BAY dementia campaigner Norrms McNamara has dined with the PM David Cameron in the launch of the Dementia Friends initiative.
Mr Cameron told Norrms, from Dunboyne in Torquay, that 'all should follow Torbay's lead' in becoming dementia friendly.
He was speaking at the Downing Street launch of a new scheme designed to raise awareness of the illness with the help of businesses and charities.
It includes training a million people in England by 2015 to become 'dementia friends', able to spot signs of the illness and help sufferers.
At the launch, Norrms met with fellow dementia campaigner Fiona Phillips who he spoke with at the recent Pride of Britain awards.
Norrms said: "As we sat at tables and enjoyed lunch David Cameron (pictured left) came in and talked to every table and my lasting memory of my conversation with him was telling him of the Dementia Friends venture was something we have been doing in Torbay since January. He then said all should follow our lead. Great moment."
Norrms also spoke with new care minister Norman Lamb.
He said: "I explained to him all about our work in Torbay and how the documents we are giving to staff had already helped an elderly lady in the Wilkinson store here in Torquay. Mr Lamb was off to a care conference yesterday afternoon and asked if he could use that as an example in his speech, of course I said yes."
Mr Cameron heard first hand the leading role being played by Torbay in raising awareness and supporting people with dementia.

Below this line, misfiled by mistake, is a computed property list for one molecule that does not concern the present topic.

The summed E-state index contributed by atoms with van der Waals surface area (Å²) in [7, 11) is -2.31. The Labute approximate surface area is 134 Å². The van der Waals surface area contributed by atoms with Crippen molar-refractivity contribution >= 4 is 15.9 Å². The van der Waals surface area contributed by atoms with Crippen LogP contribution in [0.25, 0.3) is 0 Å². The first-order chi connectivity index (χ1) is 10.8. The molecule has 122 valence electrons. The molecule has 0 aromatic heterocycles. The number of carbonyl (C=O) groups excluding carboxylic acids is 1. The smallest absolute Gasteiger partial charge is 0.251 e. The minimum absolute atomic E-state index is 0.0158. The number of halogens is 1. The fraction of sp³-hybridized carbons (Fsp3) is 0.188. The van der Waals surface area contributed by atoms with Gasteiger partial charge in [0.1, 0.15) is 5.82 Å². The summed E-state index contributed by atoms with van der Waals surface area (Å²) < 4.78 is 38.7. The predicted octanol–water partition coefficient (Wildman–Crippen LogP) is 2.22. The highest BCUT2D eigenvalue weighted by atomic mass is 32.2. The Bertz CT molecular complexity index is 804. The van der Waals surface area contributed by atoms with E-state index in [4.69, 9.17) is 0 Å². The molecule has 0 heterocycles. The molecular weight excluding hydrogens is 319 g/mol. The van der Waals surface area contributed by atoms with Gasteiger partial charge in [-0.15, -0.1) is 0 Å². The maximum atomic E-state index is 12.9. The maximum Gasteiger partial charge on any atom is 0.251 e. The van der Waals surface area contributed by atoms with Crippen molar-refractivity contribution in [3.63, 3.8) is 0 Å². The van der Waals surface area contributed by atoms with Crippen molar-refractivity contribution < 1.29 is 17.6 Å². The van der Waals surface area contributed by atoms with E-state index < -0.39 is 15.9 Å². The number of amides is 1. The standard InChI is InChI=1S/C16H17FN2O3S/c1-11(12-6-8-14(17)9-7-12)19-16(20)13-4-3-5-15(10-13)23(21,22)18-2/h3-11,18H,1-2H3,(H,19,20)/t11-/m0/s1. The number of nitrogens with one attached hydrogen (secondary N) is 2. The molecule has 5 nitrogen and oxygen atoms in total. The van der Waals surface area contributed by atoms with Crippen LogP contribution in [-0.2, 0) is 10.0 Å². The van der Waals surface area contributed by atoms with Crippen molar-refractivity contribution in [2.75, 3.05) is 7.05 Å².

It came as the Prime Minister received a progress report on work being undertaken to improve the lives of those suffering from the disease.
Mr Cameron has said tackling dementia is a 'personal priority' and has already announced funding for research is to be more than doubled by 2015 in a bid to make Britain a world leader in the field.
Among those updating Mr Cameron at Downing Street was Ian Sherriff, a Devon-based trustee of the Alzheimer's Society.
He sits on a national panel tasked with leading the fight against the disease, through improved treatment, better support, and access to care.
The report by the group, co-chaired by Angela Rippon and Jeremy Hughes, chief executive of the Alzheimer's Society, highlighted the work in Torbay to create the 'dementia-friendly' communities.
The task force's report also pointed to the creation of a support network for sufferers and their carers in five parishes around the River Yealm — Brixton, Yealmpton, Wembury, Newton and Noss, and Holbeton.
Mr Sherriff said: "What we are doing is planning now for the future."
There are estimated to be almost 2,700 people suffering dementia in Torbay.